posted about 17 hours ago on ars technica
This is a guest post from Steve Bellovin, a professor in the Computer Science department and affiliate faculty at the law school at Columbia University. His research focuses on networks, security, and public policy. His opinions don't necessarily reflect the views of Ars Technica. (credit: EUGENE TANNER/AFP/Getty Images) By now, most people have heard about the erroneous incoming ICBM alert in Hawaii. There's been scrutiny of the how the emergency alert system works and of how international tensions and the flight times of missiles can lead to accidental nuclear war. I'd like to focus instead on how the systems design in Hawaii led to this problem—a design that I suspect is replicated in many other states. One possible factor, of course, is hurried design: Read 11 remaining paragraphs | Comments

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posted about 20 hours ago on ars technica
Enlarge / Aim carefully. (credit: Getty | Brian Seed ) According to scientists, a poison arrow in the quiver may let loose a very sticky nether-region massacre. The poison in question has spattered from the tips of African weapons for centuries, rubbing out wild beasts and halting the hearts of warriors. But, according to a study in the Journal of Medicinal Chemistry, a crotch shot of an ancient toxin called “ouabain” can also take out sperm. By tweaking the poison’s chemical backbone (or scaffold), it can selectively paralyze trouser troops and prevent them from storming eggs, the authors report. The study’s authors, led by Shameem Sultana Syeda of the University of Minnesota, are optimistic that, with further aiming, the poison’s progeny could one day strike as a safe, reversible male contraceptive. Read 8 remaining paragraphs | Comments

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posted about 21 hours ago on ars technica
Jordan Golson It’s been quite an unexpected decade at Tesla. In 2007, if you said that the EV company would release an all-electric sedan that became one of the fastest accelerating vehicles of all time and sold tens of thousands of units with numerous hardware and software improvements along the way, you’d have been sent to the loony bin. And if you then predicted the company would release an all-electric SUV that would do the same and develop and release (sort of) an affordable, stylish, and long-range EV... well, maybe you’d have been mistaken for a member of the Musk family. And yet, Elon Musk and Tesla have done all those things with the Model S, Model X, and Model 3. The company has gone further with things like the Gigafactory; home, commercial, and utility battery products; and previews of the new Tesla Roadster and Tesla Semi, too. To be sure, Musk has made a lot of ambitious promises and really missed a lot of deadlines over the years—but people who have bet against Tesla over have lost a lot of money. (Tesla's stock price is up almost 1700 percent since its June 2010 IPO, fyi.) Read 61 remaining paragraphs | Comments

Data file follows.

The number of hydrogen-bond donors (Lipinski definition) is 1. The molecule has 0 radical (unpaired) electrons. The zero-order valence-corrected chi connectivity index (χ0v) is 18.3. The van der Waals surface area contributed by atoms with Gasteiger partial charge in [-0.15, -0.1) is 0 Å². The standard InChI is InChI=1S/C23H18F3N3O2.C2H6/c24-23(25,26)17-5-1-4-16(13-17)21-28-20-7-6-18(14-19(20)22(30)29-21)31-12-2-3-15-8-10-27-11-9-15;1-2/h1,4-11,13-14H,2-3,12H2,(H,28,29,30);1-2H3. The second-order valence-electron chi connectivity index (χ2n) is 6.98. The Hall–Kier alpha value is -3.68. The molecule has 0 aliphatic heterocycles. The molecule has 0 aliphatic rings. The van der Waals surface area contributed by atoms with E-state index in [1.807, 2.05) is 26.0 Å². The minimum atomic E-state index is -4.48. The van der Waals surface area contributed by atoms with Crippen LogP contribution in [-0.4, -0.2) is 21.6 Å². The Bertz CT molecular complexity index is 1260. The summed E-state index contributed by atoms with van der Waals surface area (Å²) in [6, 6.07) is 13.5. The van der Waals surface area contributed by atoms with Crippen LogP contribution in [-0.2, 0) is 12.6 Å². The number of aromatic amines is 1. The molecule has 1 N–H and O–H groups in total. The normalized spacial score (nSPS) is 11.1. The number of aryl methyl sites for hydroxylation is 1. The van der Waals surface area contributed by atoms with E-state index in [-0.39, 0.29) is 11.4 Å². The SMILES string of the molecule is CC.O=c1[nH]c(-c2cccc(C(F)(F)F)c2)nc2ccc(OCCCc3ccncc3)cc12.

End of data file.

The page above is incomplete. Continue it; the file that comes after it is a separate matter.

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posted about 21 hours ago on ars technica
Enlarge / Counterpart is ready to give you all the JK Simmons you can handle. (credit: Starz) Warning: The following preview outlines general details for the premise of Counterpart, a new Starz sci-fi series debuting this weekend. The “actor as multiple roles” genre has been done in a seemingly infinite amount of ways as of late: clones, siblings, whatever Cloud Atlas was. With Starz' new series Counterpart debuting this Sunday (8pm ET), the premise gets a slight twist. Beloved institution JK Simmons (everything from those Allstate ads to Justice League and Whiplash) portrays mild-mannered office man Howard and alternate-universe spy bad-ass Howard Prime. Confused? Luckily, audiences get the gist of this situation early in the series premiere: 30 years ago during the Cold War, scientists were experimenting when something went wrong, opening a passage between two seemingly distinct worlds. “Go through this door,” bossman Peter tells Howard. “And you’re in a world identical to ours.” Read 7 remaining paragraphs | Comments

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posted 1 day ago on ars technica
Enlarge / Starting sometime this year, you'll be able to pay up front to fake as any of Rift Prime's heroes. (credit: Trion) The online game-subscription model has generally waned in recent years, overtaken by the popularity (and apparent profitability) of "free-to-play" (F2P) fare. One of the earliest MMORPGs to switch to a F2P model, the Trion-published Rift, announced a curious change coming to its payment model: a branch-off of one Rift server, and its entire gameplay and payment structure, to return to the flat subscription model later this year. As reported by Kotaku, the game's developers announced plans for this new version, dubbed Rift Prime, in a Friday blog post. The plan actually began life months earlier when Trion asked fans about the idea of a "challenge server" product—meaning, a version of the game that was harder and segregated interested players into their own, higher-difficulty pool of players. Fan response to the pitch went a different direction. The players' "strongest cues," the devs write, revolved around "how to make the business model more appealing." Read 5 remaining paragraphs | Comments

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posted 1 day ago on ars technica